Tired? Anemia might be the blame.

Anemia

Anemia

Unfortunately, if you have an autoimmune disease, it’s likely that you also have Anemia which can make you feel extremely tired, one of many symptoms.  In case you’re not familiar, Anemia is a blood disorder where oxygen is inefficiently carried to lungs, tissues and other organs.  The process starts with our bone marrow.

“Conditions such as infections, inflammation, and cancer particularly suppress production of red blood cells in the bone marrow.”-Merck Manuals

“Anemia is the most common extra-articular manifestation of rheumatoid arthritis (RA), estimated to occur in 30-60% of patents.  Two primary types of anemia, iron deficiency anemia and anemia of chronic diseases (ACD) are seen in RA patients.  The retrospective study of 225 patients with RA showed that 64% of patients were anemic, and 77% were found to have ACD and 23% to have iron deficiency anemia.

ACD is an inflammatory anemia and inflammatory cytokines such as IL-6 and TNFa are thought to play important roles in anemia in RA.  However, it is still unclear how anemia is induced and which cytokine is most important.”-Springer-Verlag 2008

If your anemia is from inflammatory cytokines, your best bet is to get your disease under control and talk with your doctor about other options including B-12 injections.

“Erythropoiesis is often suppressed in chronic inflammatory diseases due to expression of hepcidin, a regulatory hormone that limits the availability of iron for erythropoiesis even when dietary iron intake is sufficient.” –FibroGen

Taking B-12 and iron supplements can be helpful for some people.

“Low hemoglobin may be a temporary problem remedied by eating more iron-rich foods or taking a multivitamin containing iron.”-MayoClinic

And I know personally, that taking B-complex vitamins along with iron does help with my energy level.

In addition to iron, your body needs folate and vitamin B-12 to produce sufficient numbers of healthy red blood cells. A diet lacking in these and other key nutrients can cause decreased red blood cell production. Additionally, some people are unable to effectively absorb B-12.”-MayoClinic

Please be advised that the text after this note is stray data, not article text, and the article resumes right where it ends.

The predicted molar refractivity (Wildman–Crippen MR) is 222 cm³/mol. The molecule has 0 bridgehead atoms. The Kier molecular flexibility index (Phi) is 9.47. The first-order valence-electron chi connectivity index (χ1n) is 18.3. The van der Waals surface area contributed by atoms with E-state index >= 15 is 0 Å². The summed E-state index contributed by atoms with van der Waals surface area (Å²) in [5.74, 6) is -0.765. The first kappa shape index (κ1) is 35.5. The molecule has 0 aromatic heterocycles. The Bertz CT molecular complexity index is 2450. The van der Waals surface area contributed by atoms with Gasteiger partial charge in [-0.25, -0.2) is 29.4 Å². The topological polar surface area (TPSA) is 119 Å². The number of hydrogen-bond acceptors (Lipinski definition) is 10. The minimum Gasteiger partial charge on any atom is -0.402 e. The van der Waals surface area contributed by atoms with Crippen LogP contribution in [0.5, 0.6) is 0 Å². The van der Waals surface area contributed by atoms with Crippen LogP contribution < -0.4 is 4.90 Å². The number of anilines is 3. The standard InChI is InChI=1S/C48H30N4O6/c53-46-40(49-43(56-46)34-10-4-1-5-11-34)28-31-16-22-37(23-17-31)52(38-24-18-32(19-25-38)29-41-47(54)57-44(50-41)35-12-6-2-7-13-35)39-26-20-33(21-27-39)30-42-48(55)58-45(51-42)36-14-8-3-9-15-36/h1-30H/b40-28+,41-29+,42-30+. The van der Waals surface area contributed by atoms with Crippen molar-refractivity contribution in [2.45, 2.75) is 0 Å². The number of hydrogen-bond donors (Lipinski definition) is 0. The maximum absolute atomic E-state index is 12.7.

Another worry is pregnancy.

“If you’re pregnant, you’re at an increased risk of iron deficiency anemia because your iron stores have to serve your increased blood volume as well as be a source of hemoglobin for your growing fetus.”-MayoClinic

Even more worrisome than your anemia during pregnancy is how it will affect the unborn child.  According to Health&Wealth, “Anemia during pregnancy can cause growth retardation of fetus.”

So what are your options?

1.  Get your disease under control (easier said than done of course)

2.  Avoid alcohol

3.  Avoid antibiotics if your anemia is severe, “Certain medications, such as some antibiotics used to treat infections, also can break down red blood cells.”-MayoClinic

4.  Get blood-work done before conceiving so you can take necessary precautions.

5.  If you do have anemia, find out what kind you have.

Sometimes there’s not much you can do.  Even chemotherapy drugs can contribute to anemia.

3 Responses

  1. Hello,

    I was recently diagnosed with Celiac’s Disease, and a host of other food allergies but recently I have been having issues with my voluntary muscles and fear it may be an autoimmune response….I have extensive testing done but whenever I underwent them the flare ups were always in remission so it was never confirmed. I have also been iron deficient for 10.5 years. I was just wondering if it is an auto immune disease and because of my food allergies how long do I have left?

    Betty Lou

  2. Eve,